Photo above: Lawyer M. Ravi is being investigated by the Law Society after he had an outburst during a 2010 press conference in which he tried to correct inaccuracies in the reporting of statements he made in the case of a former client.
The Law Society of Singapore has received a letter from lawyer M. Ravi's psychiatrist, deeming him "currently unfit to practise law".
It was dated Monday, the day the High Court began hearing the Hougang by-election case.
Mr Ravi, 43 , was diagnosed with bipolar disorder in 2006 and has been taking medication for it.
The letter, apparently written by Dr Calvin Fones, a consultant psychiatrist at Gleneagles Medical Centre, appeared in a photo posted on the Facebook page of The Online Citizen Monday evening.
In it, the doctor claimed to have reviewed Mr Ravi's case following "concerns raised by friends about his recent moods and behaviours".
The letter said Mr Ravi was "having a manic relapse", which was likely to have occurred over the past two weeks. Bipolar disorder is characterised by manic and depressive episodes.
The doctor apparently wrote: "I tried to reason with Mr Ravi to convince him to take a break from practice and take medication to address his relapsed condition but he refused. He lacks any insight into his condition, as is often the case for many patients who relapse.
"He is currently unfit to practise law and his illness is likely to affect his professional capacity.
"I hope to be able to engage him voluntarily in treatment, but would advise that if he remains very uncooperative, we may have to impose the Mental Health (Care and Treatment) Act upon him."
The New Paper could not reach the doctor for further comment.
The Law Society confirmed the receipt of the letter.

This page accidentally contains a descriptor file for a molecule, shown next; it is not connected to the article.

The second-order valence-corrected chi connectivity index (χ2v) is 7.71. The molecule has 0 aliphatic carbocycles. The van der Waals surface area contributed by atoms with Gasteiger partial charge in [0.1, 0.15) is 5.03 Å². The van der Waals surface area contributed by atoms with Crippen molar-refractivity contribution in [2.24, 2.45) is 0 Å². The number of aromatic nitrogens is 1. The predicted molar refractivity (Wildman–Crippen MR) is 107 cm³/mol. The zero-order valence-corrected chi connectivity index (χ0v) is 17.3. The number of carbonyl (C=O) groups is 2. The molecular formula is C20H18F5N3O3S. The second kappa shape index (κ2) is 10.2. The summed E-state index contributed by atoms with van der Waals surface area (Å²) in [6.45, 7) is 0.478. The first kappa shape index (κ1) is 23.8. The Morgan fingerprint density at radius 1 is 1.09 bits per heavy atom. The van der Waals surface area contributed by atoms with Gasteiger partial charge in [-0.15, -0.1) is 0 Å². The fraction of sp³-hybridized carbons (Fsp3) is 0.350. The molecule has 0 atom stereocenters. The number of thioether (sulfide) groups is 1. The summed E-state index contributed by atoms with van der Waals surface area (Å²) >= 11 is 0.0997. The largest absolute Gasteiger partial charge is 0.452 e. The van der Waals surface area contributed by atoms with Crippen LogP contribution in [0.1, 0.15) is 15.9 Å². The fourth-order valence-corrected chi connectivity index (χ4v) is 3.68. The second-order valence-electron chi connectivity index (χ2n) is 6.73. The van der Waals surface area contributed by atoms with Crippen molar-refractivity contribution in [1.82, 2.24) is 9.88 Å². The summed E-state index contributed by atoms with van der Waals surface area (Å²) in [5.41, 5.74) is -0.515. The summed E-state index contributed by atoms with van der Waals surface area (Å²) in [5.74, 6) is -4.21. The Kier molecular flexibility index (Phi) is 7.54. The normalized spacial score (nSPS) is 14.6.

A spokesman said: "At the hearing Tuesday morning, the Law Society informed the judge of the contents of the letter as it felt that it was in the public interest to do so, and as officers of the court. To be clear, there was no application whatsoever by the Law Society to, in any way, prevent Mr Ravi from appearing in court."
He added that the Law Society was still "looking into" the letter as it received it only on Monday.
The Law Society would not comment on the contents of the letter as it involved a member's confidential medical records.
The spokesman also declined to comment on the issue of whether Mr Ravi's mental state would have any impact on the ongoing court case or on his legal practice, due to obligations to maintain confidentiality.
Mr Ravi's career has been marked by unstable behaviour. He has a conviction for disorderly behaviour and has made news for his outbursts in court.
In 2006, he was suspended from practising for a year, and he was involved in a spate of incidents in August 2008.
He caused disturbances at Masjid Jamae Chulia mosque and the Sri Mariamman Hindu temple, both in South Bridge Road.
He went into remand for three weeks at the Institute of Mental Health on Aug 18, 2008, and was fined $8,000 for his offences.
Mr Ravi has also taken on high-profile cases, including the defence of British author Alan Shadrake, who was sentenced to six weeks' jail and a fine of $20,000 in 2010 for contempt of court and for scandalising the judiciary in his book Once A Jolly Hangman: Singapore Justice In The Dock.
When contacted Monday night, Mr Ravi declined to comment on the letter.
This article was first published in The New Paper .